You are a dentist. You’ve been to school, taken your Boards and settled into practice. End of story? Not quite. Employee evaluations, hiring and firing, labor laws and personnel files are an important part of being an employer. Are you up on the changes that happen nearly EVERY January 1st? In this monthly column, we will offer information pertinent to you, the dentist as the employer.

in the Workplace

From California Employers Association (CEA) Piercings, particularly of the brow, lip, nose and tongue, are becoming more common and, likewise, tattoos are more prominent. Body art is a growing fashion trend. While acceptable in some environments, in the

Body art can lead to stereotyping, stigmatization and prejudices in the workplace. workplace visible tattoos and facial piercings are often seen as unprofessional and unwanted by coworkers. “Body art can lead to stereotyping, stigmatization and prejudices in the workplace,” said management professor Brian K. Miller, who recently teamed with fellow Texas State University professors to conduct a study on how body art is perceived at work. According to data published in the Journal of the American Academy of Dermatology

in 2006, only one percent of Americans had a tattoo 30 years ago, but now the number has jumped to 24 percent. The data also reported that today 14 percent of Americans have body piercings in places other than the soft lobe of the ear. Older generations have and still get body art, but this trend is most prevalent with young people. But just because more people are inked or pierced nowadays does not mean it is acceptable. Research conducted by Miller and his colleagues suggests that people would rather not work with someone who has visible body art in situations requiring face-to-face contact with customers, even if qualified for the job. Also, people do not want to share sales commissions with body art wearers, concerned they could negatively impact their own job performance. Supporting data was found in another survey led by a web site for career information. Vault. com reported that: • 58% of managers said they would be less likely to hire an applicant with visible tattoos or body piercings.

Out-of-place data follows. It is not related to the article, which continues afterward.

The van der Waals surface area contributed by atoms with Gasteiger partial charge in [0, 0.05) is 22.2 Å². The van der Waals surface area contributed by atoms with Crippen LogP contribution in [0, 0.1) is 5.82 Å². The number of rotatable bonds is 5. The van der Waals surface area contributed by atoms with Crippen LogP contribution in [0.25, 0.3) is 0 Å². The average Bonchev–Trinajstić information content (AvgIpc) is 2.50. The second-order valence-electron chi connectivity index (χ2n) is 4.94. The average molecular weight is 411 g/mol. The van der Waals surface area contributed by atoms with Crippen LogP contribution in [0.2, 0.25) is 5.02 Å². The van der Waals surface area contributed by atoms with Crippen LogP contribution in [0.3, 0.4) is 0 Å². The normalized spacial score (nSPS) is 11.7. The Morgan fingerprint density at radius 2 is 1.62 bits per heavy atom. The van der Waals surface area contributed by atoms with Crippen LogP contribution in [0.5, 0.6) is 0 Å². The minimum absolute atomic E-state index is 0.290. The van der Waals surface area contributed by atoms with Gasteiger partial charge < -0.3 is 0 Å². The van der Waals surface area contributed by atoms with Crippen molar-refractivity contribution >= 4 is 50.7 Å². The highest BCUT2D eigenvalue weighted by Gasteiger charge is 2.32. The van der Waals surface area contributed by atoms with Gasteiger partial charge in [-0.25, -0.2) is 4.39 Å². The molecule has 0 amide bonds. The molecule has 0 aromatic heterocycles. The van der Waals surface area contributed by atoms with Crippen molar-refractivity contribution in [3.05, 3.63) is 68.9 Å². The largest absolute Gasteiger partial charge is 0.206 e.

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20 | The Nugget

• 81% of respondents thought visible piercings other than the ear are unprofessional.  • 76% of respondents thought visible tattoos are unprofessional. • 67% of employees with body art conceal it while at work. 

HR audio conference April 19, 2011 top 10 sdds hr hotline questions Answers to all your burning HR questions! Noon–1pm • 2 ce, 20%

Gordon Stevenson Senior Vice President Healthcare Real Estate Specialist TRI Commercial 2250 Douglas Blvd., Suite 200 Roseville, CA 95661 916.677.8150 Tel gstevenson@tricommercial.com

Helping Those That Help Others (30 Years Real Estate Exp.)

Sacramento District Dental Society


Dental Treatment During Pregnancy:

Current Recommendations Many misconceptions persist both among pregnant women and medical and dental providers about the safety of providing oral health services to women during pregnancy. Yet good oral health before and during pregnancy is essential to a woman’s overall health and also reduces the potential for transmission of cariogenic bacteria to her children. Many of us were taught in dental school that the only safe period for treatment of a pregnant woman is during the second trimester. Is there evidence to support this belief? In February 2009 the California Dental Association Foundation (CDAF) and the American College of Obstetricians and Gynecologists (ACOG), District IX collaborated in convening a consensus conference of state and national medical, dental and public health experts and organizational representatives to review recent scientific literature and best practices in order to develop guidelines to assist health care professionals in private, public and community-based practices in delivering oral health services to pregnant women and their children. The result was publication of “Oral Health During Pregnancy and Early Childhood: Evidence-Based Guidelines for Health Professionals.” Below are some of the key findings of these Guidelines. The most common complications of pregnancy include spontaneous abortion (miscarriage), preterm birth, preeclampsia and gestational diabetes. The current scientific studies indicate: There is no evidence relating early spontaneous abortion to first trimester oral health care or dental procedures. Preeclampsia is a challenging condition in the management of the pregnant patient, but is not a contraindication to dental care. While research is ongoing, the best available evidence to date shows that periodontal treatment has no effect on birth outcomes of preterm labor and low birthweight and is safe for the mother and fetus. www.sdds.org